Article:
The difficulty of making a breakthrough into an innovation can be underestimated and overestimated.

When the transistor was released, The New York Times buried it on Page 46. But when the solar battery debuted, it was on the front page of several newspapers in the country, Gertner said. It was seen as a miracle that the sun’s inexhaustible resources could be used for energy, and people thought it would be cost-effective, he said.

In reality, it turned out that the cost of transistors continued to decrease because the U.S. military used them, Gertner said, while the solar cell has only recently become competitive in the energy market. When the cell was first created, Chapin calculated it would cost him $1.5 million to purchase enough solar batteries to power all of the appliances in his house, Gertner said.

There is no formula for developing innovations, but there can be a structure, Gertner said.

While a directed team developed the transistor, three men working in separate buildings created the Bell Solar Battery.

“It was the right people with the right problem in the right place at the right time,” Gertner said. “Again, not a formula, but a kind of structure that allowed for these kinds of encounters and this kind of problem-solving.”

Other aspects that affected the structure in the Bell Labs was a patience for failure, a connection to real-world problems, people who were available to answer any questions and people who were catalysts or instigators, Gertner said.

I think we learn that invention is quick, but true innovation, making something revolutionary, is long and really kind of painful.

- Jon Gertner

Often, innovations developed to solve specific problems serve a greater purpose, he said. For example, the transistor was a replacement for the vacuum tubes and switches. But today, it is in phones and computers.

Gertner is often asked if he thinks the transistor is Bell Labs’ most important innovation. Although Bell Labs has developed several components of digital communications, he said the transistor is the fundamental building block of the digital age.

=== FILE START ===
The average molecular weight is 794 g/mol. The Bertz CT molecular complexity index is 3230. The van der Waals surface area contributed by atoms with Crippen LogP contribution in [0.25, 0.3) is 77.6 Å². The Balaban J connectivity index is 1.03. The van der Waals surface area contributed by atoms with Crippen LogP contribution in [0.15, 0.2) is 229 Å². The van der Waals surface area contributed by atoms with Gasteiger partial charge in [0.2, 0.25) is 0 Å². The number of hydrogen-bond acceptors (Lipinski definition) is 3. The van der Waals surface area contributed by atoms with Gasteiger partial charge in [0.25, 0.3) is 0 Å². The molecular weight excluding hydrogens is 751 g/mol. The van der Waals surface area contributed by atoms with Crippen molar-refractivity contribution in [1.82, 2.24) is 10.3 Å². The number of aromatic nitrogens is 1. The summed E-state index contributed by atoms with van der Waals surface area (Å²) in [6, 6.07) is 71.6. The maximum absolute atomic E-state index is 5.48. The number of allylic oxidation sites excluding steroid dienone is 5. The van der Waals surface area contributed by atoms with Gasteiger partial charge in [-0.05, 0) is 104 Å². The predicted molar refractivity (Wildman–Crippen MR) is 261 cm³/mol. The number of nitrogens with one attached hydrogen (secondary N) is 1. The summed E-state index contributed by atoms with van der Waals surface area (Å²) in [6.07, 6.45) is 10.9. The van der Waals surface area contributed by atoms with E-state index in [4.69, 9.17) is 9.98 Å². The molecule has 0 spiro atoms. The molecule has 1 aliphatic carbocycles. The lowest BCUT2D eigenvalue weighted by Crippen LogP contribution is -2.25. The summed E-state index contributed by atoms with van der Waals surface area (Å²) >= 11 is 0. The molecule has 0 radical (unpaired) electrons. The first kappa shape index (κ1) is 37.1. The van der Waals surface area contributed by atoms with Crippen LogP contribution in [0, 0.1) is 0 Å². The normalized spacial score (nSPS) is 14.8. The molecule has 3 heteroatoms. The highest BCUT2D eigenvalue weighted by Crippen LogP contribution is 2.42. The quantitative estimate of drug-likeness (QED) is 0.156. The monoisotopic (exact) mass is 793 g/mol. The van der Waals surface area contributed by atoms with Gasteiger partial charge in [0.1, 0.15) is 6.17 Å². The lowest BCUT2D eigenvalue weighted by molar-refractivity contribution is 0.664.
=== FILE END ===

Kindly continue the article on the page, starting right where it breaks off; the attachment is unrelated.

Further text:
Gertner does not believe technology can solve all of society’s problems, but he said he does think it can help solve bigger problems, such as finding cures for cancer or finding cost-effective ways to create energy. As a result, innovation is key to a better world.

But it is not the only key to consider. Gertner said there needs to be a social understanding of the endeavor to create revolutionary developments or to solve problems.

“I think what can emerge from the processes that are very long and difficult endeavors can go through periods low in hope,” Gertner said, “but can emerge really, in the end, as something very important and very hopeful, too.”


Editor’s note: This Q&A has been edited for clarity and length.

Q: You make the distinction between invention and innovation, which I think is very interesting, but what comes to mind on innovation — really big innovation like Bell Labs did. Is it very simple that big innovation equals big budgets, big organizations, big timelines, and so as we cut all of that back on places like Bell Labs — I think of NASA, I think of Department of Defense spending — are we going to lose our innovation edge?